Science & Technology Law

462 ABA Journal Science & Technology Law articles.

Arizona law determines fate of frozen embryos in divorce cases
Arizona’s Parental Right to Embryo law requires courts in divorce proceedings to award in vitro embryos to the spouse who intends to allow them to develop to birth.
What do AI, blockchain and GDPR mean for cybersecurity?
Emerging technologies will affect cybersecurity in the coming years. Artificial intelligence and blockchain will play pivotal roles in data protection, creating new solutions, risks and regulatory headaches.
FBI asks Google to turn over data on all users who were close to robbery locations

The FBI has asked Google for location data on anyone close in time and location to robberies in Virginia and Maine.

The FBI’s “reverse location” orders could ensnare anyone who…

In the battle for net neutrality, the A2J community is notably quiet
The battle over net neutrality is opening new fronts.

Just a few weeks ago, the U.S. Department of Justice sued California to stop its new net neutrality law from going into effect.
A suspect is forced by the FBI to unlock an iPhone using facial recognition

An Apple iPhone X user, suspected of possessing child pornography, was forced by the FBI use facial recognition to unlock their phone.

Forbes, Endgadget and CNET

Philippa Ryan: Developing trust through blockchain
Philippa Ryan thinks a lot about trust. A barrister in Australia, she lectures on the subject, and her PhD thesis focused on the breach of trust and the liability of third parties. So when Ryan heard about trustless relationships enabled by blockchain technology, her interest was piqued.
The small country making a big impact on blockchain adoption

Ian Gauci tells Ari Kaplan: “We are a small nation without any particular resources, save for the sun and the sea. Other than that, we have human capital, so we always try to create niches to prosper.”

The top 10 legal tech stories of 2017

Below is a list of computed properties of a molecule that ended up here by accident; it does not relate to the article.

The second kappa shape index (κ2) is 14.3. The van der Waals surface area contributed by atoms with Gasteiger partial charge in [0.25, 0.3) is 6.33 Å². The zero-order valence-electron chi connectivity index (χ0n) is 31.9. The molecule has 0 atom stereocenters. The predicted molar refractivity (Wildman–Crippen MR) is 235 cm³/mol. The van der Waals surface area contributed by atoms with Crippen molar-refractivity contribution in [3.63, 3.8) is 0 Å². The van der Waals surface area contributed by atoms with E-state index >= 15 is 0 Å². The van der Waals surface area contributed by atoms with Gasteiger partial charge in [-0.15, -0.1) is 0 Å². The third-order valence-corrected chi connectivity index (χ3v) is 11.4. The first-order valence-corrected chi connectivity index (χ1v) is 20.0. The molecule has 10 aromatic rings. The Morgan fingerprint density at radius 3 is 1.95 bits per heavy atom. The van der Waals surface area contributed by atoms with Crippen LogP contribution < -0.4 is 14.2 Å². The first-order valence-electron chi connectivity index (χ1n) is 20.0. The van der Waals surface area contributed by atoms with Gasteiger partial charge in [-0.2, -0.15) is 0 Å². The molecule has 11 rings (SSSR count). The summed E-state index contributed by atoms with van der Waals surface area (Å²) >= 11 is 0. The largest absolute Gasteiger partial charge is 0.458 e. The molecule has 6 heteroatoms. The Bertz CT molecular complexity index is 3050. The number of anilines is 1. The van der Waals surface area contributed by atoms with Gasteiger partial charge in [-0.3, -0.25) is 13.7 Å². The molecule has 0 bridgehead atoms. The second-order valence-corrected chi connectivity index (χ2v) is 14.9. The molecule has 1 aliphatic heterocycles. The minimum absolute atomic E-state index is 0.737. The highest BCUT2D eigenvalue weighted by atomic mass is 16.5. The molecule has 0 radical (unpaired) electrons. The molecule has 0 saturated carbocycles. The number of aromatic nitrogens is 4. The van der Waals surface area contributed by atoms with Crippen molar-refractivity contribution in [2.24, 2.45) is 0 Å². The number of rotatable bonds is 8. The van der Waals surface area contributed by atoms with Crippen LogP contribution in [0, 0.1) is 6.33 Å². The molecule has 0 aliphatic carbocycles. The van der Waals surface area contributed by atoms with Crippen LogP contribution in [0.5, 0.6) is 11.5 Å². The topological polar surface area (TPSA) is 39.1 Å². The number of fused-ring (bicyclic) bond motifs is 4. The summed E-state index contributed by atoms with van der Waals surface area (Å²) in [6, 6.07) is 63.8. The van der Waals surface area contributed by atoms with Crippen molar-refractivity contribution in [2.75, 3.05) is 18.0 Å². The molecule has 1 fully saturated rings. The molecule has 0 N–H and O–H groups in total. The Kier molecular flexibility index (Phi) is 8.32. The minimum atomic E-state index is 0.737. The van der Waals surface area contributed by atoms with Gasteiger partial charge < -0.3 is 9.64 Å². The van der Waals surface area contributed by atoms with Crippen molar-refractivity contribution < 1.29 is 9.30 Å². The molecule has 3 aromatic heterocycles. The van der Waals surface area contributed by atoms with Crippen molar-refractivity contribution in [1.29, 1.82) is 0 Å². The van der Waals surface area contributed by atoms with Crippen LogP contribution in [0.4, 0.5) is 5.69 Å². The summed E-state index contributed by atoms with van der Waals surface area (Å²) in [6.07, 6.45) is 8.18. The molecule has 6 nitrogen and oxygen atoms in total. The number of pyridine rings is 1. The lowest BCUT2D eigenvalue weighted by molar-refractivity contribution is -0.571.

What were the year's most important legal tech stories? Read ABA Journal legal affairs writer Jason Tashea's takes on how cybercrime to self-tracking devices to tweets had an impact on the law in 2017.
Courts need help when it comes to science and tech
Social science research is “sociological gobbledygook,” at least according to Chief Justice John Roberts. The Chief Justice made this comment during the Oct. 3 oral argument for the political redistricting case Gill v. Whitford.
Estonia considering new legal status for artificial intelligence

Estonia is considering a legal status for artificial intelligence beyond property.

The Baltic nation’s Economy Ministry, according to a report from Bloomberg, is considering a “robot-agent” status that would…

Supreme Court can ‘botch the truth,’ review finds; law prof sees need for technical advisers
The U.S. Supreme Court needs technical help, according to Fordham law professor John Pfaff.
Federal judge refuses to toss shareholder suit against Wells Fargo executives

A federal judge in San Francisco has refused to toss a shareholder lawsuit against executives and directors of Wells Fargo over sales pressures that led employees to open millions of…

Claimed email inventor loses defamation suit against TechDirt

A federal judge in Boston has tossed a suit filed by the claimed inventor of email who alleged that TechDirt defamed him when it called him “a liar” and…

Regulators enlist corporate lawyers in joint response to cyberattacks

Responding quickly to an identity theft, ransomware or other computer attack means having a plan in place. And as participants in the National Institute on Cybersecurity Law learned, that includes…

Murdered woman’s Fitbit data inconsistent with husband’s story, police say

Police who charged a Connecticut man with the murder of his wife are citing electronic evidence, including data from her Fitbit fitness tracker.

Richard Dabate, 40, told police he was…

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